Aurora, a 20-year-old beluga whale, swims with her calf after giving birth. Cetaceans are mammals. They give birth to live young. (AP/THE CANADIAN PRESS/Darryl Dyck)

Aurora, a 20-year-old beluga whale, swims with her calf after giving birth. Cetaceans are mammals. They give birth to live young. (AP/THE CANADIAN PRESS/Darryl Dyck)

Scientists will use drones to study these endangered Maui dolphins. (Will Rayment/WWF-New Zealand)

Scientists will use drones to study these endangered Maui dolphins. (Will Rayment/WWF-New Zealand)

Each whale’s fluke is unique.

Each whale’s fluke is unique.

Lisa Steiner loves learning about whales. She uses AI to study photos of whale tales—and citizen scientists can help. (Amazon)

Lisa Steiner loves learning about whales. She uses AI to study photos of whale tales—and citizen scientists can help. (Amazon)

There are very few vaquita marina dolphins left. New rules in Mexico may hurt them. (United Nations)

There are very few vaquita marina dolphins left. New rules in Mexico may hurt them. (United Nations)

What Is a Cetacean?

Posted: May 1, 2021

A cetacean is one of several kinds of marine (water) mammals. Cetaceans live their entire lives in water. They breathe air through a blowhole. They have flippers and a tail that makes some people mistake them for fish, but they are not fish. A fish tail is usually vertical. A cetacean tail is horizontal. The animal moves its tail up and down to help it plow quickly through water. Cetaceans give birth to live young and feed them milk. Dolphins, whales, and porpoises are all cetaceans. Many cetacean populations around the world are threatened. Scientists and conservationists try to help.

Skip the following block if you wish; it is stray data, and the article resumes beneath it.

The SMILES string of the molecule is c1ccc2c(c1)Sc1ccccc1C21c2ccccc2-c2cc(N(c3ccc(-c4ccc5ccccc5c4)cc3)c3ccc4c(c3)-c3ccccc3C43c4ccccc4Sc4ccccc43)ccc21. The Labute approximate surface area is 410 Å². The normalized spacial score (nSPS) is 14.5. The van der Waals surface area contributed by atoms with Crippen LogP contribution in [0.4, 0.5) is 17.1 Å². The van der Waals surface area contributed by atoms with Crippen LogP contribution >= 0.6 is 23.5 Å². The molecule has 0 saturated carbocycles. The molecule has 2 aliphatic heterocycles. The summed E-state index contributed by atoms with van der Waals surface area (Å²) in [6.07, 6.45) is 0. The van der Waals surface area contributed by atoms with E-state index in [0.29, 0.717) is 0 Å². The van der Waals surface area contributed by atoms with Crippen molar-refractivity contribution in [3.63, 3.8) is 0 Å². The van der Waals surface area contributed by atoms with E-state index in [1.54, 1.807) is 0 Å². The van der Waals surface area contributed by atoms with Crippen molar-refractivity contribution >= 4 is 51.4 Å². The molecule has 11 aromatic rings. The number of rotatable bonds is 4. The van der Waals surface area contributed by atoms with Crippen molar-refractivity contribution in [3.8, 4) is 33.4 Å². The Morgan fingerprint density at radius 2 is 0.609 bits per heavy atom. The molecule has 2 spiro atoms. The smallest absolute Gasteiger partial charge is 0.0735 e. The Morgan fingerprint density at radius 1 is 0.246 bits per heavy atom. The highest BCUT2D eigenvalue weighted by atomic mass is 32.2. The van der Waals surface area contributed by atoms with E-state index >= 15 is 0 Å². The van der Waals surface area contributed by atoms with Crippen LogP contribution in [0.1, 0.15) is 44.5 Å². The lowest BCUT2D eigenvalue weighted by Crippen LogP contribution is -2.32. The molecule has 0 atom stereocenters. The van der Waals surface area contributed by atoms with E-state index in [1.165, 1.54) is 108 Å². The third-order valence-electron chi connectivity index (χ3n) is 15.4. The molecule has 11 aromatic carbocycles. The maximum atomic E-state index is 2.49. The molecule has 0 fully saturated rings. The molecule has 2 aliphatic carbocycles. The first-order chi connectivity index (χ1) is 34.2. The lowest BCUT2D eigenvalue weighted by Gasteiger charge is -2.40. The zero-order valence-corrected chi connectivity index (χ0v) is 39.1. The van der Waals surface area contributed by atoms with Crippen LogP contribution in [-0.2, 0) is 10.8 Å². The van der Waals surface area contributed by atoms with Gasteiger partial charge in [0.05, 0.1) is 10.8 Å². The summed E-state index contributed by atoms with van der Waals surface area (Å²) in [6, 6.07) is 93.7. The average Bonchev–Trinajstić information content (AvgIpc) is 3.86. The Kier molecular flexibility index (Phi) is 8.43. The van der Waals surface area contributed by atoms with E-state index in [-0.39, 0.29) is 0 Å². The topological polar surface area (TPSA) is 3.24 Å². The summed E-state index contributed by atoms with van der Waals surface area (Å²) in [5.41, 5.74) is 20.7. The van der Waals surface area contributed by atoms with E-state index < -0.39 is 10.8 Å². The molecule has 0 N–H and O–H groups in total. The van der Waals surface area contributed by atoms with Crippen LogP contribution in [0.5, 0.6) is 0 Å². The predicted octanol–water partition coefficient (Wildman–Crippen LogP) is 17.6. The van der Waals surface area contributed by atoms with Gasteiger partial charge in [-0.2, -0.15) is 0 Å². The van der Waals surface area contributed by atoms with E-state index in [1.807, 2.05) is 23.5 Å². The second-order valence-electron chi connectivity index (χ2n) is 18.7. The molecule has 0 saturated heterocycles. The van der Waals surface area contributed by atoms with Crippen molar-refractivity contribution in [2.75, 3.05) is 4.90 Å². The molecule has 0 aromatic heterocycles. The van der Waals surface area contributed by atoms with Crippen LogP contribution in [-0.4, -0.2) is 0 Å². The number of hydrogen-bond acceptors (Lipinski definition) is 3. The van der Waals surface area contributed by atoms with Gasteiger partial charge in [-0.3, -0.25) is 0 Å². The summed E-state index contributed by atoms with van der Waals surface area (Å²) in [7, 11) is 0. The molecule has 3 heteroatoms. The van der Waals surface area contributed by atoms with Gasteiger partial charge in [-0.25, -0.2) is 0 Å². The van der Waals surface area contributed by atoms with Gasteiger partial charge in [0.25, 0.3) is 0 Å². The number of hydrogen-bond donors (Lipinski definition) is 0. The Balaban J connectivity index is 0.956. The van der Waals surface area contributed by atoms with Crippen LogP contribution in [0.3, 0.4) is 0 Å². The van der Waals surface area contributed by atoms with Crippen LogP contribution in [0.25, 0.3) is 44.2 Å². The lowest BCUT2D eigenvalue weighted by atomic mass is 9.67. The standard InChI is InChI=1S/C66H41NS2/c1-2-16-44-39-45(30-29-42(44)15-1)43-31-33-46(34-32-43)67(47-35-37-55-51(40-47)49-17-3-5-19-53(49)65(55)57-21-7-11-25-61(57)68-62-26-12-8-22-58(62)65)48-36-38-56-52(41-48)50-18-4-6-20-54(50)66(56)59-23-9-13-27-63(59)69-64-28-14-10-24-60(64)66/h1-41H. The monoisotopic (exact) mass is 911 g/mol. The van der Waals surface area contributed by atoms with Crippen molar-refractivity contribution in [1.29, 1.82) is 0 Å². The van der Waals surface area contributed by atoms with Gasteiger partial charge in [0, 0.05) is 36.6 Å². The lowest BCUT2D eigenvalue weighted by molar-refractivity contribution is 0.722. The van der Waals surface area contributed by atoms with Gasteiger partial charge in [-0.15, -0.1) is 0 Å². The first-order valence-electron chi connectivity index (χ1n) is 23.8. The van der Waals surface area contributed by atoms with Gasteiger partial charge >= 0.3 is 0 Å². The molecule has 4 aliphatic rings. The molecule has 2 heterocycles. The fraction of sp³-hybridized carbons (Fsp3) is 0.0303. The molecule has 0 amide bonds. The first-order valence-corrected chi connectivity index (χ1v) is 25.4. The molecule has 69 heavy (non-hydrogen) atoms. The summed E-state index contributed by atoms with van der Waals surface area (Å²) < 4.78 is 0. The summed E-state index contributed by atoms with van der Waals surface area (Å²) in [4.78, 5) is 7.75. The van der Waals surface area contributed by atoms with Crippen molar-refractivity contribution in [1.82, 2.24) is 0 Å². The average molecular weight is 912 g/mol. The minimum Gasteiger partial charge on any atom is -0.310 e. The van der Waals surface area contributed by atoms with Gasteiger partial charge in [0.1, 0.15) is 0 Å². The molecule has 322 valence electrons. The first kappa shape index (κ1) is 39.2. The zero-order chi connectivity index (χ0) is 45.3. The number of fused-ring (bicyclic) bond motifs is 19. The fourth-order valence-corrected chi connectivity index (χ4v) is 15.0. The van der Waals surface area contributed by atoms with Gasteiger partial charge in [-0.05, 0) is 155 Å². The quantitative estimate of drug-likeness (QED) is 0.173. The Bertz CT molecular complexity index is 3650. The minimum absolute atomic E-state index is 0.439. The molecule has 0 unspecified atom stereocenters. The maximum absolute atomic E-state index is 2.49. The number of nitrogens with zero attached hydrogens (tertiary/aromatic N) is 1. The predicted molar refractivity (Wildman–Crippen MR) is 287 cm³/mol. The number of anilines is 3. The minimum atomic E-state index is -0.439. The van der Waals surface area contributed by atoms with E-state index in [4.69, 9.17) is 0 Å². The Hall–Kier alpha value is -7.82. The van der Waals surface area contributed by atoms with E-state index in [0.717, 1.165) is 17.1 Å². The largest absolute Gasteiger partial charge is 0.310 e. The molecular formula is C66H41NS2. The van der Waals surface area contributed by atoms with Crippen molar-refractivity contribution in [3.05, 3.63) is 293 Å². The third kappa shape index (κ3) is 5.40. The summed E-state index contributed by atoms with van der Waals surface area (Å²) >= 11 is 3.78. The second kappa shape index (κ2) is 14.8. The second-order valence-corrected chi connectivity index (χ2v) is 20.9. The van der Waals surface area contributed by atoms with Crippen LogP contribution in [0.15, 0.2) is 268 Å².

Drones Track Dolphins

Is it a bird? Is it a plane? No, it’s a dolphin-tracking drone! New Zealand’s endangered Maui dolphins swim just below the ocean surface in a small stretch of ocean. They are easy to spot with a drone. Computers on remote-controlled drones track the dolphins without the marine mammals even knowing it. The drones are part of a government project to protect these cetaceans. Only about 63 Maui dolphins older than one year of age are still living. Scientists will use the drones to look for dolphin habitats, count pod sizes, and study the animals’ behaviors.

Computers Study Whales

Lisa Steiner calls herself a sperm whale geek. She’s been photographing whale flukes for 35 years. A fluke is the unique tail of a cetacean. In some ways, a fluke is like a whale’s fingerprint. No two are the same! Ms. Steiner uses her photos to study whales. Lately, new technology is making her job easier.

The Fluketracker is a computer program. It uses Artificial Intelligence (AI) to look for details in Ms. Steiner’s fluke photos. The program knows what a tail looks like and what makes it unique. She wants citizen scientists to upload their own marine life photos into the Fluketracker. That would be fun AND help scientific research!     

Porpoise Loses Habitat

Little vaquita marina dolphins are the world’s most endangered marine mammal. There may be as few as only 10 vaquita left. They live in one place on Earth––the Sea of Cortez by Mexico. The Mexican government has bad news. Vaquitas may lose their habitat. Dangerous gill nets could be allowed in areas where they live. The porpoises can get trapped in the nets. That’s why they’ve been banned in some areas––until now. Mexican officials will decide about allowing the nets after listening to feedback from the public. Could technology somehow help these porpoises survive?